# How to solve the following fourth order partial differential equation including Laplacian

I wish to solve the following fourth order partial differential equation including Laplacian

with the boundary conditions

with the initial conditions

\[Nu] = 0.34;
\[Beta] = 0.4;
solution = NDSolve[{
\!$$\*SuperscriptBox[\(w$$,
TagBox[
RowBox[{"(",
RowBox[{"0", ",", "0", ",", "2"}], ")"}],
Derivative],
MultilineFunction->None]\)[r, \[Theta], t] +
Laplacian[
Laplacian[w[r, \[Theta], t], {r, \[Theta]},
"Polar"], {r, \[Theta]}, "Polar"] == 16,
w[\[Beta], \[Theta], t] == 0,

\!$$\*SuperscriptBox[\(w$$,
TagBox[
RowBox[{"(",
RowBox[{"1", ",", "0", ",", "0"}], ")"}],
Derivative],
MultilineFunction->None]\)[\[Beta], \[Theta], t] == 0,

\!$$\*SuperscriptBox[\(w$$,
TagBox[
RowBox[{"(",
RowBox[{"2", ",", "0", ",", "0"}], ")"}],
Derivative],
MultilineFunction->None]\)[1, \[Theta], t] + \[Nu]/1*
\!$$\*SuperscriptBox[\(w$$,
TagBox[
RowBox[{"(",
RowBox[{"1", ",", "0", ",", "0"}], ")"}],
Derivative],
MultilineFunction->None]\)[1, \[Theta], t] + \[Nu]/1^2*
\!$$\*SuperscriptBox[\(w$$,
TagBox[
RowBox[{"(",
RowBox[{"0", ",", "2", ",", "0"}], ")"}],
Derivative],
MultilineFunction->None]\)[1, \[Theta], t] == 0,
((D[Laplacian[w[r, \[Theta], t], {r, \[Theta]}, "Polar"], r] + (
1 - \[Nu])/r^2*D[
\!$$\*SuperscriptBox[\(w$$,
TagBox[
RowBox[{"(",
RowBox[{"1", ",", "0", ",", "0"}], ")"}],
Derivative],
MultilineFunction->None]\)[r, \[Theta], t] - w[r, \[Theta], t]/
r, {\[Theta], 2}]) /. r -> 1) == 0,
w[r, \[Theta], 0] == 0},
w[r, \[Theta], t], {r, 0.4, 1}, {\[Theta], 0, 2*Pi}, {t, 0, 5}]


I tried to solve it with NDSolve, but failed

• Define "failed." What exactly happened? Commented Jun 30, 2015 at 12:38
• @rcollyer NDSolve::ivone: Boundary values may only be specified for one independent variable. Initial values may only be specified at one value of the other independent variable. >> Commented Jun 30, 2015 at 13:03
• @bbgodfrey I guess NDSolve cannot Solve the partial differential equations with the implicit boundaty condition Commented Jun 30, 2015 at 13:18
• Because the PDE is second-order in time, a second boundary condition in time probably is needed. Commented Jun 30, 2015 at 13:40
• You might need a periodicity boundary condition in $\theta$ as well — Mathematica doesn't know by default that $w(r,0,t) = w (r, 2\pi, t)$. Commented Jun 30, 2015 at 13:46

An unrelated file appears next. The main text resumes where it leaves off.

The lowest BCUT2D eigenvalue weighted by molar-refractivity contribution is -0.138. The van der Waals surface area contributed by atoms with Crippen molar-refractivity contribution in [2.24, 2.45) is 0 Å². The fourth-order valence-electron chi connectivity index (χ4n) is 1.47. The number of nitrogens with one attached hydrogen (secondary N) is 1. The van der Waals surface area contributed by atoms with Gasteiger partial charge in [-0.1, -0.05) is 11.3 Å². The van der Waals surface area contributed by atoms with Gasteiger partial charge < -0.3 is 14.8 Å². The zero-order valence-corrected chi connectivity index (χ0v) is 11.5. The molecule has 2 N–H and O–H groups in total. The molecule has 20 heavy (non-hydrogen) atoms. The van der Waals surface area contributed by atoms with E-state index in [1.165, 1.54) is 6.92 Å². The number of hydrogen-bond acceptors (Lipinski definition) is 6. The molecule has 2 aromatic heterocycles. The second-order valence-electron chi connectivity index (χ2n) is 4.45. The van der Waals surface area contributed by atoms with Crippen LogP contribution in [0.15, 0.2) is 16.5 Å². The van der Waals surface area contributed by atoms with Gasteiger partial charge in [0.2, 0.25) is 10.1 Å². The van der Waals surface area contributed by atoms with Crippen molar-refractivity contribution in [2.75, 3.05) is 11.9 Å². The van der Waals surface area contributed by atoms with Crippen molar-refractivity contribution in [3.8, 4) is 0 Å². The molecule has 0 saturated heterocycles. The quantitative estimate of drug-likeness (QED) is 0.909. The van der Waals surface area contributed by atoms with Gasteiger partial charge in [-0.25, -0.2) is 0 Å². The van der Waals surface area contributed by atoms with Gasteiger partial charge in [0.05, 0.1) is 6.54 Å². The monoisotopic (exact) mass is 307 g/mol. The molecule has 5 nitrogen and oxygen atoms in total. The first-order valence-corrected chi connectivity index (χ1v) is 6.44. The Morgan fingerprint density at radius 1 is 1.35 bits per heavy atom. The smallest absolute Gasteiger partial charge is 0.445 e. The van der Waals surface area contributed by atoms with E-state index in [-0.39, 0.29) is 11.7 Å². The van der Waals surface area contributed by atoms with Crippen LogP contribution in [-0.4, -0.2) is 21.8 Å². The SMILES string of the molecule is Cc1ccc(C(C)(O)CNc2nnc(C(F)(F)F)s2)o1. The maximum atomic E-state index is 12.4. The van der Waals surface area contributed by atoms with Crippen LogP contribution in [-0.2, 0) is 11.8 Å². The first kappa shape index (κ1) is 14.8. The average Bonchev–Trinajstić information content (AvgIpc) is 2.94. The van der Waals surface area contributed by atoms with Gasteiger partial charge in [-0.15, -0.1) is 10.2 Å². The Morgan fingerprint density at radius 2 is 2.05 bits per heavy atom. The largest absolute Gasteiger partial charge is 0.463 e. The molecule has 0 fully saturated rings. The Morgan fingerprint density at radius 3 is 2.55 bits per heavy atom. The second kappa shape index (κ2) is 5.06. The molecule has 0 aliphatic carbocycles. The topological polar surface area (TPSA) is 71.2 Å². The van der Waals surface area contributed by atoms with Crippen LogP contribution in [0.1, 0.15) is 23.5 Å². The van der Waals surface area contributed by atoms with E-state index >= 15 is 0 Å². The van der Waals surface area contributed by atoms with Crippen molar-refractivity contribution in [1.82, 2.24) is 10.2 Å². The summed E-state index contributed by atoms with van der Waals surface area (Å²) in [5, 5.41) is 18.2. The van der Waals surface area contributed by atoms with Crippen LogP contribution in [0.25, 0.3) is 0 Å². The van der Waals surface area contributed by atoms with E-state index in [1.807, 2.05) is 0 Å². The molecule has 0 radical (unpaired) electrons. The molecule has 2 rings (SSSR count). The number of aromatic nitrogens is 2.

Solving this problem is probably going to get you in to the deep weeds of Method specifications in NDSolve. When Mathematica encounters the code as originally stated, it defaults to a finite element method. The problem is that Mathematica's finite element methods can't handle equations with higher than second-order derivatives in the spatial variables, hence the error message:

NDSolve::femcmsd: The spatial derivative order of the PDE may not exceed two. >>

We can force Mathematica to use finite-difference methods instead of finite-element methods by specifying

Method -> {"PDEDiscretization" -> {"MethodOfLines", "SpatialDiscretization" -> "TensorProductGrid"}}


but if you do this, you get the other error message

NDSolve::ivone: Boundary values may only be specified for one independent variable. Initial values may only be specified at one value of the other independent variable. >>

As has been pointed out in the comments, your problem as stated doesn't have the correct number of boundary conditions; NDSolve will throw the above error either when it's using finite-difference methods and you have either too many boundary conditions or too few. (See the page ref/message/NDSolve/ivone in the documentation.) I believe this is why the solver is defaulting to finite-element methods; you can leave some boundary conditions unspecified in these methods, and Mathematica will effectively fill them for you. (I'm not 100% clear on how it does this; I believe they're effectively Neumann boundary conditions for which the normal derivatives vanish, but I welcome correction.)

For your case, you would probably need conditions on the zeroth through third derivatives with respect to $r$ and $\theta$ at the boundaries $r = \beta$ and 1 and $\theta = 0$ and $2 \pi$. (The "zeroth" derivative is, of course, the function itself.) You would also need conditions on the zeroth and first derivatives with respect to $t$ at $t = 0$. If boundary conditions are specified on a rectangular region, then I believe that the above Method specification is no longer necessary; but there may be other wrinkles that you might yet run into once these problems are fixed....

• I know what your mean,thank you for your help.I will change my program tomorrow. Commented Jun 30, 2015 at 14:44